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Mask or mirror? : a study of Juvenal's Satires as a reflection of authorial personality and perspective.

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This study aims to present Juvenal's Satires as a whole as the fundamentally coherent and plausible product of the author's own personality, convictions and circumstanceswhere the latter may be reasonably inferred. It therefore questions the view that the dichotomy which the persona theory creates between the author and his notional 'speaker' provides the basis for a better insight into Juvenal's Satires. There is no compelling reason to reject the impression that in his earlier Books Juvenal was genuinely writing from the standpoint of a disaffected client; and an examination of the Epigrams of Juvenal's contemporary, Martial, suggests that complaints of paupertas should not be dismissed as a merely conventional literary facade. Juvenal's own resentment as a neglected dependant and his contempt for the corrupt Roman elite give the first three Books their basic coherence. However, while Satires 7, 8 and 9 are not characterised to the same extent by the strident invective which is the hallmark of the earlier poems, the notion that the image of the 'indignant' satirist is deliberately abandoned, albeit tentatively, after Book 2 is less convincing , if one gives due weight to the types of themes treated in the third Book and to the nature of the satirical vehicle used in each instance. Juvenal's empathy with the plight of the neglected intellectuals in Satire 7 and his condemnation of the effete and corrupt elite in Satires 8 and 9 are clear and forthright: the shift in satirical technique away from aggressive invective towards a more analytical treatment of the themes in Satires 7 and 8, as indeed befits the subject matter, and towards wryly ironic 'humour in the sordid dialogue with Naevolus in Satire 9 are not to be interpreted as the manifestation of a refashioned authorial persona. The importance of theme as a major determinant of the satirical method or technique employed is equally evident in the fourth Book. Here, the themes lend themselves, in general, to a more consistently didactic approach, reminiscent of Horace's Sermones. From the outset of Book 1, Juvenal focuses perSistently on avaritia, in all its manifestations, as a root cause of the malaise in Roman society; and this vice continues to playa dominant role in Book 3 (particularly in Satires 7 and 9). Not only does avaritia come under further attack in Satires 11 , 12 and 13, but the prominence given to it in Satire 14 provides cogent evidence of the extent to which the satirist is preoccupied with this most pernicious of social evils. These poems also illustrate the fact that, even when Juvenal adopts a more didactic or reflective approach, his urge towards acerbic satire is far from suppressed; and, as in the cases of Satires 7 and 8, he shows his predilection for using ostensibly positive themes as platforms for attacks on vice and depravity. Similarly. when other themes congenial to his prejudices and convictions present themselves - such as an appalling act of barbarism perpetrated by the Egyptians - that urge can readily find expression through the poet's innate propensity towards ira and indignatio. Furthermore, Books 4 and 5 provide ample evidence of the very qualities which characterize the so-called 'angry' satirist of the first two Books: vigorous and persistent denunciation of contemporary greed and other vices, strong moral convictions, brooding pessimism and cynicism and , not least, an acerbic wit and a genius for crafting powerfully evocative images. The evidence is tenuous, but sufficient to suggest that the shifts in tone and focus in Books 4 and 5 could also be attributed , in part, to Juvenal's circumstances and state of mind at that time. In Satires 10-14 Juvenal shows a particular interest in the Epicurean virtue of tranquillitas. This is perhaps to be attributed to a realization that angry protests could effect no real changes for the better and that some solace could be derived from a more detached perspective, and to the comforting conviction that ultimately wickedness finds its nemesis in the torture of a guilty conscience. For one steadfastly convinced that he lived in an age of unsurpassed and incorrigible vice, in which the gods were apparently ineffectual, it was probably both satisfying and logical to cultivate such a perspective. One should also not lose sight of the fact that the poet's age could well have contributed to shifts of both attitude and interest. Satire 15 provides strong corroboration of the view that Juvenal's personality and attitudes remain basically consistent and that theme is a major determinant of the satirical manner adopted. The merciless attack on the Egyptians is not to be seen as a consciously contrived return to the 'old style' or, more fancifully, as an exercise in selfii mockery. Rather, it is clear proof that Juvenal has not forsaken his inherently aggressive xenophobia, which was so prominent in Books 1 and 2. Similarly, what remains of Satire 16 suggests the same character traits which are so powerfully conveyed in the first Satire. Thatone can still feel the presence of the bitter and acerbic pessimist of that first Satire is not the effect of calculated mask-changing , but a further indication that the Satires as a whole should be seen as a reflection of the author's own personality and perspective.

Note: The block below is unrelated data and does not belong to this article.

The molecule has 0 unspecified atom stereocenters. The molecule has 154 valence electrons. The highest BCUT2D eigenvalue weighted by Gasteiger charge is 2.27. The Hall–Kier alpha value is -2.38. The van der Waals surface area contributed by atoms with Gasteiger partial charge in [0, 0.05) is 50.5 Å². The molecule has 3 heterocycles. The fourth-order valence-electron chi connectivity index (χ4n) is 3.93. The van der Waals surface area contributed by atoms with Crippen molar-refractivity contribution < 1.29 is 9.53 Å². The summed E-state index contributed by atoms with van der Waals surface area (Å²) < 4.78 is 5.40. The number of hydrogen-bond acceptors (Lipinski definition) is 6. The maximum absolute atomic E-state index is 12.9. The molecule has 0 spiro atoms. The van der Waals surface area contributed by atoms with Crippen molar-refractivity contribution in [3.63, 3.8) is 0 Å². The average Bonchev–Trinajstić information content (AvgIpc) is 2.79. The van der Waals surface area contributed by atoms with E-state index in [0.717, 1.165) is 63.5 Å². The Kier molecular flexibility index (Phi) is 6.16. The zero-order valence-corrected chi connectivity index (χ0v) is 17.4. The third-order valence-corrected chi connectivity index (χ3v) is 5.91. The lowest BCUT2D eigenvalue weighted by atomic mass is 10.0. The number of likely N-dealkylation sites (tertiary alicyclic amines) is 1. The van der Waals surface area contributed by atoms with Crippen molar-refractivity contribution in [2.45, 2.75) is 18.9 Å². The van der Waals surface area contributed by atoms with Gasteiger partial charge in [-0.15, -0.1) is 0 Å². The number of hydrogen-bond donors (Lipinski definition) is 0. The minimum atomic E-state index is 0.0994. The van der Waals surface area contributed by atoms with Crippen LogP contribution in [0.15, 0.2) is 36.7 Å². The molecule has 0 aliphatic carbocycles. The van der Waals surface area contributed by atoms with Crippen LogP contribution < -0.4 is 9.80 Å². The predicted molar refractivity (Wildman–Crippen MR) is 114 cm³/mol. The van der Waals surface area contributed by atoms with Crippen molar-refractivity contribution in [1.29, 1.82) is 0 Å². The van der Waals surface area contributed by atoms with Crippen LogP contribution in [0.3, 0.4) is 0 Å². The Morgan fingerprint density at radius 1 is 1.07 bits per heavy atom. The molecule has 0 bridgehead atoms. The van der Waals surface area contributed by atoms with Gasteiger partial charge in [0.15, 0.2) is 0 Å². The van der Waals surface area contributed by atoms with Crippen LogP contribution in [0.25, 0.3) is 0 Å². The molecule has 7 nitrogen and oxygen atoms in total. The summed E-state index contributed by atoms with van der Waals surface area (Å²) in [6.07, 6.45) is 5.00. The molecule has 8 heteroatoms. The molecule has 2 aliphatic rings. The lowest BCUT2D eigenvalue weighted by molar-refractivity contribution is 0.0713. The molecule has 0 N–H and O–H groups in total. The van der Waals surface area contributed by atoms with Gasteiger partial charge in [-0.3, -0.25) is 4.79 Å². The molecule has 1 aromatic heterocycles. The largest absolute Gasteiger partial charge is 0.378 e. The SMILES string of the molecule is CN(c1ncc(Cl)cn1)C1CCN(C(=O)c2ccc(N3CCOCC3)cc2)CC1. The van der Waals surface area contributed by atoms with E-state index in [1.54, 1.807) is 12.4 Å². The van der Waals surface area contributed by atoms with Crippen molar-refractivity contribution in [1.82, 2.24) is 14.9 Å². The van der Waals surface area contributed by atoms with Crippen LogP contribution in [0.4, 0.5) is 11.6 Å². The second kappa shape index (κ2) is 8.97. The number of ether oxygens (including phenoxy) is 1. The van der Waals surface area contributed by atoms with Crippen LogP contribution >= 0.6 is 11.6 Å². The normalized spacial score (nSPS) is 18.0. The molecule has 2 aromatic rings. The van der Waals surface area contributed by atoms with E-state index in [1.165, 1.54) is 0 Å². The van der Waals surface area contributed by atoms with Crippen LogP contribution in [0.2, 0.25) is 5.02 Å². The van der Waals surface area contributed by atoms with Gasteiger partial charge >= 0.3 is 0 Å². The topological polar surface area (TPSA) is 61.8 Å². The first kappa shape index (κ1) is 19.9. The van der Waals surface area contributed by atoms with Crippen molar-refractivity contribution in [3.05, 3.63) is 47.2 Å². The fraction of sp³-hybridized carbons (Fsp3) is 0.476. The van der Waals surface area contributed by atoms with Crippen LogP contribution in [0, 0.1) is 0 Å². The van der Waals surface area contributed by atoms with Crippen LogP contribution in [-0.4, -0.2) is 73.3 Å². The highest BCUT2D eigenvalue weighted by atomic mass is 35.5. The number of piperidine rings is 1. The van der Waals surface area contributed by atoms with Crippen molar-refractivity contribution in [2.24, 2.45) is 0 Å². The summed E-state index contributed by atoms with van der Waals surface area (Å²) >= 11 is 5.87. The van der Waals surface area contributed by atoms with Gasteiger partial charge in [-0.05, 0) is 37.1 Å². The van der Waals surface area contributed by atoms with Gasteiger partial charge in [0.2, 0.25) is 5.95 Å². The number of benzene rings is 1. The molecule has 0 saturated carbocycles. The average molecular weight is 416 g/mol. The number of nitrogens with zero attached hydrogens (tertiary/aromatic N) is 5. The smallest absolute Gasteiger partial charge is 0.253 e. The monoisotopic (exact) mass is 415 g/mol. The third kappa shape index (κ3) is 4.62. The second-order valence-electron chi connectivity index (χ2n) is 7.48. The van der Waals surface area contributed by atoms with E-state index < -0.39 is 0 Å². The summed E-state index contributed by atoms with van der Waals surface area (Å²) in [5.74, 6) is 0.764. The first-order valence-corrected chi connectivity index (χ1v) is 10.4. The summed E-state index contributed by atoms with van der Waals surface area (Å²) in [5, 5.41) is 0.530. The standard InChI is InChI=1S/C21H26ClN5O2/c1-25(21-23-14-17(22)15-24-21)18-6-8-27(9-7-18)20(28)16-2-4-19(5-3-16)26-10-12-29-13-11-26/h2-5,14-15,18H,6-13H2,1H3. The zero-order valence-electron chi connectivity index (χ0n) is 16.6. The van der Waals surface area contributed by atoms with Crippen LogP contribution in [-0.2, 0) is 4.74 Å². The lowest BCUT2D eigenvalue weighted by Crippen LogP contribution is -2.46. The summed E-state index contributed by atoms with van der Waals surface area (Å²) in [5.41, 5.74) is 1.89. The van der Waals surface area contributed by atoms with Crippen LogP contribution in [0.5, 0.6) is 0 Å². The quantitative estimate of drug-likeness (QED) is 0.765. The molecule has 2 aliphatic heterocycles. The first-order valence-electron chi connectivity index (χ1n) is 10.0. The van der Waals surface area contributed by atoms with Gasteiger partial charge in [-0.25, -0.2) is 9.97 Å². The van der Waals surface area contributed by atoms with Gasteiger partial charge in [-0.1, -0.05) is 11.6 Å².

Thesis (Ph.D.)-University of Natal, Durban, 1999.


Juvenal. Satirae., Theses--Classics.